Becoming a Grosvenor Fellow: A Journey Unparalleled
“A sense of calm came over me. More and more often I found myself thinking, this is where I belong. This is what I came into this world to do.” ― Jane Goodall
It is incredible to think of a 26 year old Jane Goodall travelling from England to Africa to explore the little-known world of wild chimpanzees in July of 1960. What’s more incredible is how calm she felt about the whole adventure!
When I received the phone call from National Geographic, I was anything but calm! Lunch had just ended in my Calgary classroom when I noticed my phone buzzing. I almost didn’t answer it, but since it was lunchtime I am glad I did!
As soon as I heard I had been selected as a 2018 Grosvenor Teacher Fellow, I was stunned! I had butterflies in my stomach, my head was spinning with excitement, and I was flooded with emotions—and speaking of flood, of course I cried! I couldn’t contain myself.
Suddenly I remembered I was standing in the middle of my classroom full of worried looking grade 2 students. They were sure something bad had happened.
“I think maybe someone died?” said a concerned looking student. Other kids were nodding in sympathetic agreement.
I had made such a scene that another colleague came in to see what was going on in my room.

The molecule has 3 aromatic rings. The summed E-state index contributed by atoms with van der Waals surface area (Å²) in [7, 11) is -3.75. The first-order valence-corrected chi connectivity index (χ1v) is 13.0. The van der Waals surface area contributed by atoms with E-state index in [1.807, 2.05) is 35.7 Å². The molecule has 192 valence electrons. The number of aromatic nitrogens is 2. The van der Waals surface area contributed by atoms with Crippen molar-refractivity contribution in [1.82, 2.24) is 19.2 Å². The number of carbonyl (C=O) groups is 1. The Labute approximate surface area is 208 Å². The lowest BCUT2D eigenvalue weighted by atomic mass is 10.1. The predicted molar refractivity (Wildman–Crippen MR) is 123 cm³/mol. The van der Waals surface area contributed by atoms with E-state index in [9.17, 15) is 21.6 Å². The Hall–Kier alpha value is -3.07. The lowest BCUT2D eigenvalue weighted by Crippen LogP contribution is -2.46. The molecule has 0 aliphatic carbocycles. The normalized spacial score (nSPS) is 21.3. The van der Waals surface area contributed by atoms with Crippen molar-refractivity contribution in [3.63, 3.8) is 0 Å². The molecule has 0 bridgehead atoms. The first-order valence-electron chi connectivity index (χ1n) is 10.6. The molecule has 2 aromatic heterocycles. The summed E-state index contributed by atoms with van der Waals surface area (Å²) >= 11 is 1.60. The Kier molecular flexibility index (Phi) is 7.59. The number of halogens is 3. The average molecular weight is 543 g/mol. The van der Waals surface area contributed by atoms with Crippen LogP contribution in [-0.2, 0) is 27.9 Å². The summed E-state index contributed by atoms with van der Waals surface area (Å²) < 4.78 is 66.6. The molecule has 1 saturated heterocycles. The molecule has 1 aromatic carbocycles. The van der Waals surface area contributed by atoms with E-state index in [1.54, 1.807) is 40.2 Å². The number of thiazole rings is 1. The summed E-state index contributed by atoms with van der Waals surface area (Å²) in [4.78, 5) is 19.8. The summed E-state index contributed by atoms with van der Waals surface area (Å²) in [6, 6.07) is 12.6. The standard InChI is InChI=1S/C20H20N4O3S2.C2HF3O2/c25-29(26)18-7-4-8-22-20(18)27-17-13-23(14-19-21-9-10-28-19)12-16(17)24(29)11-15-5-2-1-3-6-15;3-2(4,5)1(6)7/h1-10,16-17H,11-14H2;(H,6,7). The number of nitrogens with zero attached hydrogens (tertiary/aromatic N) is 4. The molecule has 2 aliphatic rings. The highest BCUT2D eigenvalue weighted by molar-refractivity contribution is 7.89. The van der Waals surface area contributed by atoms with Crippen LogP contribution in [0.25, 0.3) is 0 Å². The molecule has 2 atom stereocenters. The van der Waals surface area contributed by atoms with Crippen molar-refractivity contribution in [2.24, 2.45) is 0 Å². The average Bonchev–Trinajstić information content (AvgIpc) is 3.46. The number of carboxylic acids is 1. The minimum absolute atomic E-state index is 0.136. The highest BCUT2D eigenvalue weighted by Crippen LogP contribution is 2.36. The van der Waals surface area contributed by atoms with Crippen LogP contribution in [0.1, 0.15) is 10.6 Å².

“They’re happy tears, it’s a good thing!” I sputtered, through the tsunami of excitement. “I’m a fellow! I’m a National Geographic Grosvenor Teacher Fellow!”
I was so elated by the whole moment that I could hardly hear the lady on the other end telling me about which Lindblad Expedition I would be a part of. All I heard was “You’re going to see penguins!” so naturally I assumed we were headed to Antarctica! Later in the day, I received an email with all the information about my fellowship and upcoming expedition. South Georgia Islands —definitely uncharted territory for me! I poured over the information, soaking up as much as I could. My heart raced faster and faster as I leafed through each page of the Lindblad Expedition itinerary. Images of king penguins, chinstrap penguins, macaroni penguins, and emperor bumbling together by the thousands evoked so many questions. When I regained composure, my teacher mind kicked into high gear! As part of my fellowship, I have been working hard to create an ‘exploration design challenge’ based on my upcoming expedition to see penguins.
With my departure to Buenos Aires just a month away, I find myself falling into a rhythm of inquiry. My eyes are fixed upon the spectacular scale of the South Georgia wildlife. Although I wouldn’t say a ‘sense of calm’ has come over me, like Jane Goodall and her chimpanzees, more and more often I find myself thinking, expeditionary learning is where I belong.
This is what I came into the world to do.